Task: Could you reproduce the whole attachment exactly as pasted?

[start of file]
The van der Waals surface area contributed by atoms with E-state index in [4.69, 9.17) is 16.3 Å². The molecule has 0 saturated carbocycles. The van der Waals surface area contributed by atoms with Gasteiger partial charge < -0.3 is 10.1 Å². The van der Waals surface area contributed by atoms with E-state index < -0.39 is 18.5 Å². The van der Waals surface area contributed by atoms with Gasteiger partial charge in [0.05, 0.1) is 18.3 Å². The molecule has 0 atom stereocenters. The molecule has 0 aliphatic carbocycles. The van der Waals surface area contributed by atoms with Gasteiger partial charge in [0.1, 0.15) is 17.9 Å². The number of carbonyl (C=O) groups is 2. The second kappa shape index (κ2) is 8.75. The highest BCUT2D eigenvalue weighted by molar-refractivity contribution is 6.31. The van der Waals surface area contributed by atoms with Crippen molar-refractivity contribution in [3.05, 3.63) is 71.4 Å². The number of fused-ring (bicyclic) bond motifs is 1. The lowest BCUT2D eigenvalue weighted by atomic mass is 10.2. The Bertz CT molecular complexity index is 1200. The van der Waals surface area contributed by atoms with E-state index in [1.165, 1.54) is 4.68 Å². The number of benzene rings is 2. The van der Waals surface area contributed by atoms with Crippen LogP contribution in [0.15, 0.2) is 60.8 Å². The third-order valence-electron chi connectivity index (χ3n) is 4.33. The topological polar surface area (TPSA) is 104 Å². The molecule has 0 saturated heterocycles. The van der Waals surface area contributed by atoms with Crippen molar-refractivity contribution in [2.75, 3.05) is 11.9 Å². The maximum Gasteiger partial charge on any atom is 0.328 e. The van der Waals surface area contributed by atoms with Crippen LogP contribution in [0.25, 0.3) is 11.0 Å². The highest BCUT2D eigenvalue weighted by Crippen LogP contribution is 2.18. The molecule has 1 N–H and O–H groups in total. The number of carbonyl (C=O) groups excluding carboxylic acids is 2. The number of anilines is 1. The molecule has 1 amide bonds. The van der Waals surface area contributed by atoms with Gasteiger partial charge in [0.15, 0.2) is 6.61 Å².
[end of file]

The van der Waals surface area contributed by atoms with E-state index in [4.69, 9.17) is 16.3 Å². The molecule has 0 saturated carbocycles. The van der Waals surface area contributed by atoms with Gasteiger partial charge < -0.3 is 10.1 Å². The van der Waals surface area contributed by atoms with E-state index < -0.39 is 18.5 Å². The van der Waals surface area contributed by atoms with Gasteiger partial charge in [0.05, 0.1) is 18.3 Å². The molecule has 0 atom stereocenters. The molecule has 0 aliphatic carbocycles. The van der Waals surface area contributed by atoms with Gasteiger partial charge in [0.1, 0.15) is 17.9 Å². The number of carbonyl (C=O) groups is 2. The second kappa shape index (κ2) is 8.75. The highest BCUT2D eigenvalue weighted by molar-refractivity contribution is 6.31. The van der Waals surface area contributed by atoms with Crippen molar-refractivity contribution in [3.05, 3.63) is 71.4 Å². The number of fused-ring (bicyclic) bond motifs is 1. The lowest BCUT2D eigenvalue weighted by atomic mass is 10.2. The Bertz CT molecular complexity index is 1200. The van der Waals surface area contributed by atoms with E-state index in [1.165, 1.54) is 4.68 Å². The number of benzene rings is 2. The van der Waals surface area contributed by atoms with Crippen LogP contribution in [0.15, 0.2) is 60.8 Å². The third-order valence-electron chi connectivity index (χ3n) is 4.33. The topological polar surface area (TPSA) is 104 Å². The molecule has 0 saturated heterocycles. The van der Waals surface area contributed by atoms with Crippen molar-refractivity contribution in [2.75, 3.05) is 11.9 Å². The maximum Gasteiger partial charge on any atom is 0.328 e. The van der Waals surface area contributed by atoms with Crippen LogP contribution in [0.25, 0.3) is 11.0 Å². The highest BCUT2D eigenvalue weighted by Crippen LogP contribution is 2.18. The molecule has 1 N–H and O–H groups in total. The number of carbonyl (C=O) groups excluding carboxylic acids is 2. The number of anilines is 1. The molecule has 1 amide bonds. The van der Waals surface area contributed by atoms with Gasteiger partial charge in [0.15, 0.2) is 6.61 Å².